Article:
One of the best ways to fix your credit might be to use another credit card. While going into debt to pay off debt is a bad idea, a balance-transfer card in many cases can buy you time to pay off credit debt—interest-free.
Balance-transfer cards aren’t for everyone, but they can be a good choice if you have a solid credit score and a large balance on a card with a high interest rate.
What Is a Balance-Transfer Card?
Balance-transfer cards can be a great credit help, because they offer a very low introductory interest rate—often 0%. You can transfer your existing debt from a high-interest credit card and pay off the debt that is now on the new card, without paying any interest.
But please note that the low interest rate is only an introductory rate, and it will expire after a certain period—usually six to 18 months. After that, you’ll have a typical high-interest rate on the card. So you will need to be prepared to pay down your debt quickly. Even so, these cards often make great tools for fixing your credit.
Because of the special zero-interest offer, balance-transfer cards pay closer attention to the information provided on the card application. To improve your approval odds, follow these five transfer-card application tips.
1) Read the Fine Print
Before you apply for a balance-transfer card, read the fine print. Some balance-transfer cards charge a transfer fee—often around $10.00, or 3% of the amount you transfer (whichever is higher). Usually you have to pay the fee up front. A 3% fee might not sound like much, but if you’re transferring a debt of $5,000, that’s a $150 price tag, just to use the card.
Pay attention to the credit limit. You won’t be able to transfer more than your new card’s limit, so don’t apply for a balance-transfer card that has a lower credit limit than the amount you want to transfer.
Also watch out for a penalty APR. If you make a late payment or break an agreement, a penalty APR allows the credit card company to jump your interest rate to 25% or 30%. Most balance-transfer cards don’t have this feature, but you should keep an eye out for it.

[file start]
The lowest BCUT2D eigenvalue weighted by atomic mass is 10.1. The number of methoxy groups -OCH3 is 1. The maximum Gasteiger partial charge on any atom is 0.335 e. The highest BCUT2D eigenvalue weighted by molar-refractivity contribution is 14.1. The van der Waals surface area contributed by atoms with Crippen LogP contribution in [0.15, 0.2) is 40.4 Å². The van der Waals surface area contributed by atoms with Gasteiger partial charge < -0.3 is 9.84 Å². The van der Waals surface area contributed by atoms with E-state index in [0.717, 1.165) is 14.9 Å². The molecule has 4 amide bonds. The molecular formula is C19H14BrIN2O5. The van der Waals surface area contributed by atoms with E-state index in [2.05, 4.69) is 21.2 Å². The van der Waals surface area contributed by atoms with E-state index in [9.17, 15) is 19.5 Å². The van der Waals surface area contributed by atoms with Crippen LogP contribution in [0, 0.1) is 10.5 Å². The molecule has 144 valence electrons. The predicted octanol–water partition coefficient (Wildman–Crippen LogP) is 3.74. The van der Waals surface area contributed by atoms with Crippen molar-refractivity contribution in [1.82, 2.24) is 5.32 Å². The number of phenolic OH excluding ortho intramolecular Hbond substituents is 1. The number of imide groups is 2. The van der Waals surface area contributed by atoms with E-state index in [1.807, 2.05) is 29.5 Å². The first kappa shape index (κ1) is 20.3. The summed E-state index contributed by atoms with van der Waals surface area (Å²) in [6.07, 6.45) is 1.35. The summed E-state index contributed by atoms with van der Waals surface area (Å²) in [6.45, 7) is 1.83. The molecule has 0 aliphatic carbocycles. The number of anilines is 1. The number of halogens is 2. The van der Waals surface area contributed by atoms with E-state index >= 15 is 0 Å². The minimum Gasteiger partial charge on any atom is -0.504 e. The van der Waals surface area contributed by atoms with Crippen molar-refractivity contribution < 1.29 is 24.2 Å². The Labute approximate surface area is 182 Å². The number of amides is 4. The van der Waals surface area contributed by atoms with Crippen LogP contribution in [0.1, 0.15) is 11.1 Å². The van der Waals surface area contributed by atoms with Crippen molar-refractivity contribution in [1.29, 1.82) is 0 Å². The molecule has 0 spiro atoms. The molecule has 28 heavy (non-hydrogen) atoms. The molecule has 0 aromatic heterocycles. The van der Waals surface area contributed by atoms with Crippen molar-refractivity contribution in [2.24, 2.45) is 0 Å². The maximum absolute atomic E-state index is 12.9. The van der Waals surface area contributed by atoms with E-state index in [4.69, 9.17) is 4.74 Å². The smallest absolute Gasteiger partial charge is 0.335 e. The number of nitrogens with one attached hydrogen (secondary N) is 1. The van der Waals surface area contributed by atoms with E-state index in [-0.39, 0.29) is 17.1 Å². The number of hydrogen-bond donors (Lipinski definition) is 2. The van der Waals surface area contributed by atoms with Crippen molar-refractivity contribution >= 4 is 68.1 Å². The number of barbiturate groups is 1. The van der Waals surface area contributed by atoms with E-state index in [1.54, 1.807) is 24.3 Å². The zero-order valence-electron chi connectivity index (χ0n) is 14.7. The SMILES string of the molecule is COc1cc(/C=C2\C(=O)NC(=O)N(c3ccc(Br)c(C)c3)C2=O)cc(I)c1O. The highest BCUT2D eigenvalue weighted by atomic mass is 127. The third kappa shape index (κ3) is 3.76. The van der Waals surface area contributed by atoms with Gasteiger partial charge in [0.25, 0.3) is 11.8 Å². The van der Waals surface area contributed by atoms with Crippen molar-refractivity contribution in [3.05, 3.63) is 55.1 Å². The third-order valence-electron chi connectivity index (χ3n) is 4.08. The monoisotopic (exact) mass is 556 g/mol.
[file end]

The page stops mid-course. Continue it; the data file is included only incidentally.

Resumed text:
2) Make Your Minimum Payments
Balance-transfer cards want to see that you’re committed to paying off your debt. If you have any loans in default, start making the minimum payments now to improve your credit worthiness.
3) Don’t Close Old Accounts
Credit companies want to see that you have long relationships with your credit card providers. Rather than closing old accounts you’re not using anymore, keep the account open and avoid using that card.
4) Don’t Use Your Current Credit Cards
The bigger your debt, the harder it can be to get your balance-transfer card application approved. If you stop using your current credit cards, and continue to make payments on them (see #2 above), you’ll earn a better debt-to-limit ratio and improve your chances of getting approved.
5) Ask Questions
If there’s anything you don’t understand about the application, ask the credit issuer to clarify any questions you have about the application, the process, or terms of agreement. Even if your application gets approved, you don’t want to run into any surprises later on!
Under the right circumstances, balance-transfer cards can provide the credit help you need to pay down high debt and fix your credit so that it’s under better control. Follow these tips to improve your chances of getting your application approved, and always remember to use balance-transfer cards appropriately.
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